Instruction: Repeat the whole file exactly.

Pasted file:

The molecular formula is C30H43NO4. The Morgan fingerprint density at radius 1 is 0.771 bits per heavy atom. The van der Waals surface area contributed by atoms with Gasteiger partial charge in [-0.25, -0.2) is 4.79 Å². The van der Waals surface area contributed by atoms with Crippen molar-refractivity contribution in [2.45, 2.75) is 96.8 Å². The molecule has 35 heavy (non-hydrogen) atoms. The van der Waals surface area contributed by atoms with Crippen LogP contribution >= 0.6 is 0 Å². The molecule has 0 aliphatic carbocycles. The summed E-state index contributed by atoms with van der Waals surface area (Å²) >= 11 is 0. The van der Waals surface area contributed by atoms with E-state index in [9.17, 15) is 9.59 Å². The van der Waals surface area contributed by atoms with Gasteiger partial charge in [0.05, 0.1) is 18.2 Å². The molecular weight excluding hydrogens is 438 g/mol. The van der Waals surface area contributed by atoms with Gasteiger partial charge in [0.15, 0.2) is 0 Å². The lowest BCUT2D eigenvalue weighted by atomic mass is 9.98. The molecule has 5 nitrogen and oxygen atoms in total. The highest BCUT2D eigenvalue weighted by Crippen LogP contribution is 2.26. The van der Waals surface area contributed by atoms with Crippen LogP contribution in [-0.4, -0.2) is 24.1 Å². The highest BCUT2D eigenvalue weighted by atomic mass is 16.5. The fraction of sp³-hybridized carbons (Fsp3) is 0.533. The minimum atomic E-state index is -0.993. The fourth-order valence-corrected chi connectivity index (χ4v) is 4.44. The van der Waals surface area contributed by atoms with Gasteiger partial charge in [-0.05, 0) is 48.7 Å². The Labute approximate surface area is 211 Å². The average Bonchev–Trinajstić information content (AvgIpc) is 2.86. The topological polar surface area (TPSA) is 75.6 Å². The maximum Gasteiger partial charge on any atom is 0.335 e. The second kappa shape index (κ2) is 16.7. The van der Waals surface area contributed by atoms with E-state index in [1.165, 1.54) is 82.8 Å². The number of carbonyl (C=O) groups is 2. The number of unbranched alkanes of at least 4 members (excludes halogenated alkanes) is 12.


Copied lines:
The molecular formula is C30H43NO4. The Morgan fingerprint density at radius 1 is 0.771 bits per heavy atom. The van der Waals surface area contributed by atoms with Gasteiger partial charge in [-0.25, -0.2) is 4.79 Å². The van der Waals surface area contributed by atoms with Crippen molar-refractivity contribution in [2.45, 2.75) is 96.8 Å². The molecule has 35 heavy (non-hydrogen) atoms. The van der Waals surface area contributed by atoms with Crippen LogP contribution >= 0.6 is 0 Å². The molecule has 0 aliphatic carbocycles. The summed E-state index contributed by atoms with van der Waals surface area (Å²) >= 11 is 0. The van der Waals surface area contributed by atoms with E-state index in [9.17, 15) is 9.59 Å². The van der Waals surface area contributed by atoms with Gasteiger partial charge in [0.05, 0.1) is 18.2 Å². The molecular weight excluding hydrogens is 438 g/mol. The van der Waals surface area contributed by atoms with Gasteiger partial charge in [0.15, 0.2) is 0 Å². The lowest BCUT2D eigenvalue weighted by atomic mass is 9.98. The molecule has 5 nitrogen and oxygen atoms in total. The highest BCUT2D eigenvalue weighted by Crippen LogP contribution is 2.26. The van der Waals surface area contributed by atoms with Crippen LogP contribution in [-0.4, -0.2) is 24.1 Å². The highest BCUT2D eigenvalue weighted by atomic mass is 16.5. The fraction of sp³-hybridized carbons (Fsp3) is 0.533. The minimum atomic E-state index is -0.993. The fourth-order valence-corrected chi connectivity index (χ4v) is 4.44. The van der Waals surface area contributed by atoms with Gasteiger partial charge in [-0.05, 0) is 48.7 Å². The Labute approximate surface area is 211 Å². The average Bonchev–Trinajstić information content (AvgIpc) is 2.86. The topological polar surface area (TPSA) is 75.6 Å². The maximum Gasteiger partial charge on any atom is 0.335 e. The second kappa shape index (κ2) is 16.7. The van der Waals surface area contributed by atoms with E-state index in [1.165, 1.54) is 82.8 Å². The number of carbonyl (C=O) groups is 2. The number of unbranched alkanes of at least 4 members (excludes halogenated alkanes) is 12.